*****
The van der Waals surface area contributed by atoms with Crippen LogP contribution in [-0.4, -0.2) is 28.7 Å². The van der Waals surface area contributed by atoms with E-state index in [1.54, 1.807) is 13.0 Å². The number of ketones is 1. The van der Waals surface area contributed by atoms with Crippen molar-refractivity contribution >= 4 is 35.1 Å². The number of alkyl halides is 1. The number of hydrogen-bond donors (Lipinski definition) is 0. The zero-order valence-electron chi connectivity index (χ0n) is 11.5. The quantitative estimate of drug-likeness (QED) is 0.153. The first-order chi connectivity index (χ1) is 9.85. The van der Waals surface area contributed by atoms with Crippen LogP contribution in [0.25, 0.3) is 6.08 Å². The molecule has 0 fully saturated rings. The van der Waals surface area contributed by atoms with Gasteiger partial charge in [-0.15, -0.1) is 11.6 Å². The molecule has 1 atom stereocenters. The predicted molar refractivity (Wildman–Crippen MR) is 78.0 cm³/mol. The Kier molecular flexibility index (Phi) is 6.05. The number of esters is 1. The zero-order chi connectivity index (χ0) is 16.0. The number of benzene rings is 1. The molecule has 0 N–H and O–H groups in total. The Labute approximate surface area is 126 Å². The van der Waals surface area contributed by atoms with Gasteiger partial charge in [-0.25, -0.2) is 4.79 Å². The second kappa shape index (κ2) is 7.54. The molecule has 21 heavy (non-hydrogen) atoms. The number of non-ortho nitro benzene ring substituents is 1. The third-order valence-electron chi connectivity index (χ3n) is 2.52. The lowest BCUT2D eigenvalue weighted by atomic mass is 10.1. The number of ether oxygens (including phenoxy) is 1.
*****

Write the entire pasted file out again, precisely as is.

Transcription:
The van der Waals surface area contributed by atoms with Crippen LogP contribution in [-0.4, -0.2) is 28.7 Å². The van der Waals surface area contributed by atoms with E-state index in [1.54, 1.807) is 13.0 Å². The number of ketones is 1. The van der Waals surface area contributed by atoms with Crippen molar-refractivity contribution >= 4 is 35.1 Å². The number of alkyl halides is 1. The number of hydrogen-bond donors (Lipinski definition) is 0. The zero-order valence-electron chi connectivity index (χ0n) is 11.5. The quantitative estimate of drug-likeness (QED) is 0.153. The first-order chi connectivity index (χ1) is 9.85. The van der Waals surface area contributed by atoms with Crippen LogP contribution in [0.25, 0.3) is 6.08 Å². The molecule has 0 fully saturated rings. The van der Waals surface area contributed by atoms with Gasteiger partial charge in [-0.15, -0.1) is 11.6 Å². The molecule has 1 atom stereocenters. The predicted molar refractivity (Wildman–Crippen MR) is 78.0 cm³/mol. The Kier molecular flexibility index (Phi) is 6.05. The number of esters is 1. The zero-order chi connectivity index (χ0) is 16.0. The number of benzene rings is 1. The molecule has 0 N–H and O–H groups in total. The Labute approximate surface area is 126 Å². The van der Waals surface area contributed by atoms with Gasteiger partial charge in [-0.25, -0.2) is 4.79 Å². The second kappa shape index (κ2) is 7.54. The molecule has 21 heavy (non-hydrogen) atoms. The number of non-ortho nitro benzene ring substituents is 1. The third-order valence-electron chi connectivity index (χ3n) is 2.52. The lowest BCUT2D eigenvalue weighted by atomic mass is 10.1. The number of ether oxygens (including phenoxy) is 1.